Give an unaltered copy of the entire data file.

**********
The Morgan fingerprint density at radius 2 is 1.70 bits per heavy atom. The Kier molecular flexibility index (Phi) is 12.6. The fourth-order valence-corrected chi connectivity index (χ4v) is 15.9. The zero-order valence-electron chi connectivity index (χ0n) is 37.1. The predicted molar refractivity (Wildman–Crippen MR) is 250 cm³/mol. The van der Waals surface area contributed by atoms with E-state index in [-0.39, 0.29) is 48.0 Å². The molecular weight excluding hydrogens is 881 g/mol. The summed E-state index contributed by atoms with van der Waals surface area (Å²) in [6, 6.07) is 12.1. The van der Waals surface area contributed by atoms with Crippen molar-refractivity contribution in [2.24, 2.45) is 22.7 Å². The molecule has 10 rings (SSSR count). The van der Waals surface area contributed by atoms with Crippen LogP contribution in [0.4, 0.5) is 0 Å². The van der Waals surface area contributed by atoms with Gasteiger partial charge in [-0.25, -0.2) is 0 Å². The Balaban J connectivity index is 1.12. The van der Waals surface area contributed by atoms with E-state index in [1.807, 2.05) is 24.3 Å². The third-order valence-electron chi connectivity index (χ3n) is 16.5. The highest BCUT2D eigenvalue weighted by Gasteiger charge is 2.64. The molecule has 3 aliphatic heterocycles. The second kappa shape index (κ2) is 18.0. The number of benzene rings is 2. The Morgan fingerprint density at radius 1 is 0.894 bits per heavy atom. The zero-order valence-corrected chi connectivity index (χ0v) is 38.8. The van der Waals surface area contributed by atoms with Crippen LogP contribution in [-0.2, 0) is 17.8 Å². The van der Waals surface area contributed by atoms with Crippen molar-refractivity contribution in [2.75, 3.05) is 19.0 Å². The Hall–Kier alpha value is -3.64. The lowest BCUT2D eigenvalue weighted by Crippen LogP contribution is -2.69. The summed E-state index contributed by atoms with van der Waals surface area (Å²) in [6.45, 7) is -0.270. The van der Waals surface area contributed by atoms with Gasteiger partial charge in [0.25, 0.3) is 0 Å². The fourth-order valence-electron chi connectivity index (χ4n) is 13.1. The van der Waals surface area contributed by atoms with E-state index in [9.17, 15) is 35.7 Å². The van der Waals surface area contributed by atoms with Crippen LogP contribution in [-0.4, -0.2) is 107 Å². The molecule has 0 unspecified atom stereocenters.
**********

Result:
The Morgan fingerprint density at radius 2 is 1.70 bits per heavy atom. The Kier molecular flexibility index (Phi) is 12.6. The fourth-order valence-corrected chi connectivity index (χ4v) is 15.9. The zero-order valence-electron chi connectivity index (χ0n) is 37.1. The predicted molar refractivity (Wildman–Crippen MR) is 250 cm³/mol. The van der Waals surface area contributed by atoms with E-state index in [-0.39, 0.29) is 48.0 Å². The molecular weight excluding hydrogens is 881 g/mol. The summed E-state index contributed by atoms with van der Waals surface area (Å²) in [6, 6.07) is 12.1. The van der Waals surface area contributed by atoms with Crippen molar-refractivity contribution in [2.24, 2.45) is 22.7 Å². The molecule has 10 rings (SSSR count). The van der Waals surface area contributed by atoms with Crippen LogP contribution in [0.4, 0.5) is 0 Å². The van der Waals surface area contributed by atoms with Gasteiger partial charge in [-0.25, -0.2) is 0 Å². The Balaban J connectivity index is 1.12. The van der Waals surface area contributed by atoms with E-state index in [1.807, 2.05) is 24.3 Å². The third-order valence-electron chi connectivity index (χ3n) is 16.5. The highest BCUT2D eigenvalue weighted by Gasteiger charge is 2.64. The molecule has 3 aliphatic heterocycles. The second kappa shape index (κ2) is 18.0. The number of benzene rings is 2. The Morgan fingerprint density at radius 1 is 0.894 bits per heavy atom. The zero-order valence-corrected chi connectivity index (χ0v) is 38.8. The van der Waals surface area contributed by atoms with Crippen LogP contribution in [-0.2, 0) is 17.8 Å². The van der Waals surface area contributed by atoms with Crippen molar-refractivity contribution in [2.75, 3.05) is 19.0 Å². The Hall–Kier alpha value is -3.64. The lowest BCUT2D eigenvalue weighted by Crippen LogP contribution is -2.69. The summed E-state index contributed by atoms with van der Waals surface area (Å²) in [6.45, 7) is -0.270. The van der Waals surface area contributed by atoms with Gasteiger partial charge in [0.25, 0.3) is 0 Å². The fourth-order valence-electron chi connectivity index (χ4n) is 13.1. The van der Waals surface area contributed by atoms with E-state index in [9.17, 15) is 35.7 Å². The van der Waals surface area contributed by atoms with Crippen LogP contribution in [-0.4, -0.2) is 107 Å². The molecule has 0 unspecified atom stereocenters.